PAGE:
This panorama shows the vista from which NASA’s Mars Exploration Rover Opportunity spent five weeks in November and December 2008 while the sun was nearly directly in between Mars and Earth.
Opportunity is approaching the fifth anniversary of its landing on Mars, continuing a surface mission that was initially scheduled to last three months. The rover landed on Jan. 24, 2004.
Opportunity has driven 1.14 miles since it exited Victoria Crater on Sol 1634 (Aug. 28, 2008). It skirted the west rim of Victoria and, at the point from which this panorama was taken, had reached a position about six-tenths of a mile southwest of the crater’s southern rim.
Opportunity is on a 7-mile trek toward Endeavour crater, a crater more than 20 times the size of Victoria Crater, which it studied for about two years. On the way toward Endeavour the rover is pausing to examine selected loose rocks on the surface. At the location from which this panorama was taken, the rover used the spectrometers on its robotic arm to examine a cobble informally called “Santorini,” a dark rock about 3 inches long, which the inspection indicates is probably a meteorite. The rock is too close to the rover to be visible in this panorama.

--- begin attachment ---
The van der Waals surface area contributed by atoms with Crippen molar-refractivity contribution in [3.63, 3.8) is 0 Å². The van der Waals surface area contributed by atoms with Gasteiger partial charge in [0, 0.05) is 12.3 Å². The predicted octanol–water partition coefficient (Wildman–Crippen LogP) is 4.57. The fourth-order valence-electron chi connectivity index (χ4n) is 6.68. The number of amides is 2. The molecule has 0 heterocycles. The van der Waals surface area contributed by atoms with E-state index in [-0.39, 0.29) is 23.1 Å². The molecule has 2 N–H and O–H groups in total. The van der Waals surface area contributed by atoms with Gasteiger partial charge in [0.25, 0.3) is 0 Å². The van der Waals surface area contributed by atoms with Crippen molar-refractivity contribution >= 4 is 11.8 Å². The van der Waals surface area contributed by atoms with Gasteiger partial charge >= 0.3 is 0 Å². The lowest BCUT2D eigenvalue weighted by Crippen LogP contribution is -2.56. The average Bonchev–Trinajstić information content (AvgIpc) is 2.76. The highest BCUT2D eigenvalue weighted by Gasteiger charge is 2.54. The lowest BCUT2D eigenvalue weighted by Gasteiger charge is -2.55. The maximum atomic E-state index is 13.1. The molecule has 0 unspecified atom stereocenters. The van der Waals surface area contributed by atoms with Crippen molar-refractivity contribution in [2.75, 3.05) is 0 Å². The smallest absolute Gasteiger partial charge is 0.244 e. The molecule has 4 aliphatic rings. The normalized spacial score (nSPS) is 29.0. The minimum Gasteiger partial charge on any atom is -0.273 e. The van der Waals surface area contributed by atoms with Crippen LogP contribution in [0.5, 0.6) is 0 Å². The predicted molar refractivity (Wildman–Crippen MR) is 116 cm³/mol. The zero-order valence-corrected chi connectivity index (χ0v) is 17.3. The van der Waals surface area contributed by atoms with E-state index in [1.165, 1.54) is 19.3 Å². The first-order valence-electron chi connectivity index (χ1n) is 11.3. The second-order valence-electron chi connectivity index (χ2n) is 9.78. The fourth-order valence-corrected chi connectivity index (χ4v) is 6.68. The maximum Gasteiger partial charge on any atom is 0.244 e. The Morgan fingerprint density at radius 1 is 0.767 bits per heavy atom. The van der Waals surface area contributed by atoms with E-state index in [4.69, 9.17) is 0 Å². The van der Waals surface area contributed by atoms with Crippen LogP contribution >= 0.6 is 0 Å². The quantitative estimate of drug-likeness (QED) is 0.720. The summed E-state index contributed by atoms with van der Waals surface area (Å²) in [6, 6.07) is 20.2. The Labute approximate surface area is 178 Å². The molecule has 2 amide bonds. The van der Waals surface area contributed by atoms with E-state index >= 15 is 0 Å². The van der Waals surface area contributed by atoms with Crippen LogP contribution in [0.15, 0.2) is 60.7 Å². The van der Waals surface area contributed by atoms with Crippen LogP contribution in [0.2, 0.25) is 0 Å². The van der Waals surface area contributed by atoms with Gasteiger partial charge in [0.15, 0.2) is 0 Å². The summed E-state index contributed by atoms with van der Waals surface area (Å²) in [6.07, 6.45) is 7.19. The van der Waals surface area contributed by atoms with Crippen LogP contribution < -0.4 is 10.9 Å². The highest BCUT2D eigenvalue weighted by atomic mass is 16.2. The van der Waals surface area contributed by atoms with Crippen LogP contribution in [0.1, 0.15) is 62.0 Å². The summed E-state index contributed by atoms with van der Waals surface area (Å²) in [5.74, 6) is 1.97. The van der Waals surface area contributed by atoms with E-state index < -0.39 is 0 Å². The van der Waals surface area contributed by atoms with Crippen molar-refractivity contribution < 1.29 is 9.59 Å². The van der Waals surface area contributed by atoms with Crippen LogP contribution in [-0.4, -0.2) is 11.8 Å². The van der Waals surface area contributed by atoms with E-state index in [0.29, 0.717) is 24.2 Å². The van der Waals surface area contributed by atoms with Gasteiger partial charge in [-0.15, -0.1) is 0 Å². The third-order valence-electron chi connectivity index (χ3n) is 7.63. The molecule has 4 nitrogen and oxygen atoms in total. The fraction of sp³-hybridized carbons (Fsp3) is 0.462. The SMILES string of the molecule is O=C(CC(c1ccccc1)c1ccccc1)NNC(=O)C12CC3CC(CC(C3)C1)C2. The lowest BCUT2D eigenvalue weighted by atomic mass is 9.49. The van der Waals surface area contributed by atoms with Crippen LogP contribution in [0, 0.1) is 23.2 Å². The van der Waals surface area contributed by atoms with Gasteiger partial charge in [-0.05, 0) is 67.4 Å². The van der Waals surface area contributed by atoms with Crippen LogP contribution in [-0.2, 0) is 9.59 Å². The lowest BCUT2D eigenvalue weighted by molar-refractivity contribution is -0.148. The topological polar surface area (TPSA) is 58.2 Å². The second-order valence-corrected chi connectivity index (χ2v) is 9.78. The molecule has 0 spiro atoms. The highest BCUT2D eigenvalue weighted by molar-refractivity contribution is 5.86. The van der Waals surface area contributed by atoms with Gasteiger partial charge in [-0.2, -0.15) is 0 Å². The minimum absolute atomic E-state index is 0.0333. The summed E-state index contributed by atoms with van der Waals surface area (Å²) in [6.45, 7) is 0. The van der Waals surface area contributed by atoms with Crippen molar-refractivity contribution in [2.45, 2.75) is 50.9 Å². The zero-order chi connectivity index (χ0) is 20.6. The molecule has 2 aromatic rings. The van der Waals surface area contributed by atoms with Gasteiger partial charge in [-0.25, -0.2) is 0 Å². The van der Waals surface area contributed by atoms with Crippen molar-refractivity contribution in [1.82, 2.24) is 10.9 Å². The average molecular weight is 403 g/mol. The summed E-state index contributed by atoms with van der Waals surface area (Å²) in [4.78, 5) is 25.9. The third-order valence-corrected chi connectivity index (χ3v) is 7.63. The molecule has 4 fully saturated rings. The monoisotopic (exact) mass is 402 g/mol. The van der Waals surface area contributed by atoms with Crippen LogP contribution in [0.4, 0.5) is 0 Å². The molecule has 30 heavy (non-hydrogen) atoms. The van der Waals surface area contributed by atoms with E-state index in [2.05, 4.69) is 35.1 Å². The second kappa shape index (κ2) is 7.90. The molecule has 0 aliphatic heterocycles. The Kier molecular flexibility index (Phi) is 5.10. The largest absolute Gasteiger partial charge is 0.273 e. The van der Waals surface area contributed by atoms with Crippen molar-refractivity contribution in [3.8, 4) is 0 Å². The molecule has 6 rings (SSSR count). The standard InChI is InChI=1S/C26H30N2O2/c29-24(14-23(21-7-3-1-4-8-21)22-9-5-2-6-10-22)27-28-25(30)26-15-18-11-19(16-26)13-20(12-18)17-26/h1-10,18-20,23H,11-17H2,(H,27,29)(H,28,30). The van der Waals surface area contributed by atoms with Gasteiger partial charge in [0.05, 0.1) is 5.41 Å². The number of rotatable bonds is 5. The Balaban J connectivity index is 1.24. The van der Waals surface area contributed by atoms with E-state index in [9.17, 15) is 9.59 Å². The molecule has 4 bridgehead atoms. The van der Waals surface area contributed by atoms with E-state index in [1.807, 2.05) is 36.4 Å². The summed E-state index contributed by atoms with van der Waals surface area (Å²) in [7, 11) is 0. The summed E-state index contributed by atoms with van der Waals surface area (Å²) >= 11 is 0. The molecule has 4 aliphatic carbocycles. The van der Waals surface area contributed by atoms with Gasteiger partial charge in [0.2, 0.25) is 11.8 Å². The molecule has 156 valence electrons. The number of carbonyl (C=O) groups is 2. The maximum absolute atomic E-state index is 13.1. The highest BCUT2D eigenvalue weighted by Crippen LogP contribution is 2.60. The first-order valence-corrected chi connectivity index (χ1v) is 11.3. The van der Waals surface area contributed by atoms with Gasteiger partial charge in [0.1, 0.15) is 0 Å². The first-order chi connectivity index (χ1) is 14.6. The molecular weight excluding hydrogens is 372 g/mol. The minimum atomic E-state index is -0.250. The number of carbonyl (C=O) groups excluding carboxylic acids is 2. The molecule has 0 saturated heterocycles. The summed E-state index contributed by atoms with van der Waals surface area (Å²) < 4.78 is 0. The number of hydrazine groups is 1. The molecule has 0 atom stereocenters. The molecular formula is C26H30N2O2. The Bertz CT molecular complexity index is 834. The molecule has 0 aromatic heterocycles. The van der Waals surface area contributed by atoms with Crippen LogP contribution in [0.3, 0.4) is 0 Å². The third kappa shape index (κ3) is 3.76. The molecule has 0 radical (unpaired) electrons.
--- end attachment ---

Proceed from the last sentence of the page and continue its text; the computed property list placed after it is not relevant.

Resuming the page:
Opportunity began driving again on Sol 1748 (Dec. 23, 2008).
This is an approximate true-color composite panorama generated from images taken through the Pancam’s 750-nanometer, 530-nanometer and 430-nanometer filters. This “natural color” view is the rover team’s best estimate of what the scene would look like if we were there and able to see it with our own eyes.
Image Credit: NASA/JPL/Cornell University